|Los Angeles State Historic Park|
|Location||Los Angeles County, California|
|Nearest city||Los Angeles, California|
|Area||32 acres (13 ha)|
|Governing body||California Department of Parks and Recreation|
Los Angeles State Historic Park (LASHP) is a California State Park within the Chinatown neighborhood of Los Angeles. Also known as the Cornfield, the former brownfield consists of a long open space between Spring Street and the tracks of the Metro Gold Line.Located outside the main commercial and residential area in the northeast portion of Chinatown, the area is adjacent and southeast of the Elysian Park neighborhood.
This former site of the Southern Pacific Transportation Company's River Station (1876−1901) is considered the "Ellis Island of Los Angeles" where new arrivals from the East first disembarked. 32-acre (13 ha) site was established as a California state park in 2001.Corn leaking from train cars and sprouting along the tracks gave rise to the nickname The Cornfield. The
In 2001, a five-foot section of the historical Zanja Madre irrigation canal was uncovered.In 2005, the former industrial site was transformed into a productive cornfield for one season as an art project called "Not a Cornfield."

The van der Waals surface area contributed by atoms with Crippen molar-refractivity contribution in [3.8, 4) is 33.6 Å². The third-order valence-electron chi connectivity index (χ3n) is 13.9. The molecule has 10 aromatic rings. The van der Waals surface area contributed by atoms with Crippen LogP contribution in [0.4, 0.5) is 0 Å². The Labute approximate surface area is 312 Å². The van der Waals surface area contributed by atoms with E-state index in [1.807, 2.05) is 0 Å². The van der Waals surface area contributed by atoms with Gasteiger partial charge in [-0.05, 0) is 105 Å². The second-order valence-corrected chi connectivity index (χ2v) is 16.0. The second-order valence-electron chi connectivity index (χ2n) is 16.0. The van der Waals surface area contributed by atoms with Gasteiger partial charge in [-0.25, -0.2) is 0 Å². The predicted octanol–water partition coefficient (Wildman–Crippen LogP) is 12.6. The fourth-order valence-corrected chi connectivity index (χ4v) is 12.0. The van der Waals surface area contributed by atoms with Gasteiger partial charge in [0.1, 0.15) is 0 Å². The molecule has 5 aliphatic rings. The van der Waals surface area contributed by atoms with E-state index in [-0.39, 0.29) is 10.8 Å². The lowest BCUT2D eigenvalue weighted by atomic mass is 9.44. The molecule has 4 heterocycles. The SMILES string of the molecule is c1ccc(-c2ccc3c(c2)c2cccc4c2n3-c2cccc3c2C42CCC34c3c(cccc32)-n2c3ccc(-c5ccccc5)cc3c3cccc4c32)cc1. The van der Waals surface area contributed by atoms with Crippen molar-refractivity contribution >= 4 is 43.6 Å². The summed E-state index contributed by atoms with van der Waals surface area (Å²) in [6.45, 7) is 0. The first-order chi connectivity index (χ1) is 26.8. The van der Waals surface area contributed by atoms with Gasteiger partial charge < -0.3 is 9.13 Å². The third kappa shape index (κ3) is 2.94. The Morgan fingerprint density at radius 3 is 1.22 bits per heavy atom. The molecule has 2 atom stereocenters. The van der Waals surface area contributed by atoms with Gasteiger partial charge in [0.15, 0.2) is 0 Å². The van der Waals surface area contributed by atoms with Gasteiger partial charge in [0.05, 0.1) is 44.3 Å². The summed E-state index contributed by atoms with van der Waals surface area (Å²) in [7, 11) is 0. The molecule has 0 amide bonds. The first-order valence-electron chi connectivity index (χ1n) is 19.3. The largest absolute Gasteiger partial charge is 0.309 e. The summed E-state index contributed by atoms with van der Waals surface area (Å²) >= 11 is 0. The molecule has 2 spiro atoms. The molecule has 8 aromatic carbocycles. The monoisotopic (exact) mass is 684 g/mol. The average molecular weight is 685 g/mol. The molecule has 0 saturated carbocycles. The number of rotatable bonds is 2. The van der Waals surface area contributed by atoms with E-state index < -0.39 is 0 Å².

In 2006, a contest was held in conjunction with the California State Parks Foundation to select a design for the park.The preliminary park opened on September 23 of the same year. Hargreaves and Associates of San Francisco ultimately won the contest.
Development of the park has been slow.California's budget deficit forced officials to scale back plans for the park in 2010, earmarking $18 million instead of the planned $55 million. Plans for a bridge, water fountain, theme gardens, an upscale restaurant, as well as an ecology center with restored wetlands were tabled. The tabled features may be added later if funding becomes available. As of 2018, the park is now open; the campfire circle, restrooms and parking lot are available for public use.
Numerous community fairs and gatherings have been held in the park. It also contains several plaques that relate the history of the Cornfield, Chinatown and Downtown Los Angeles.
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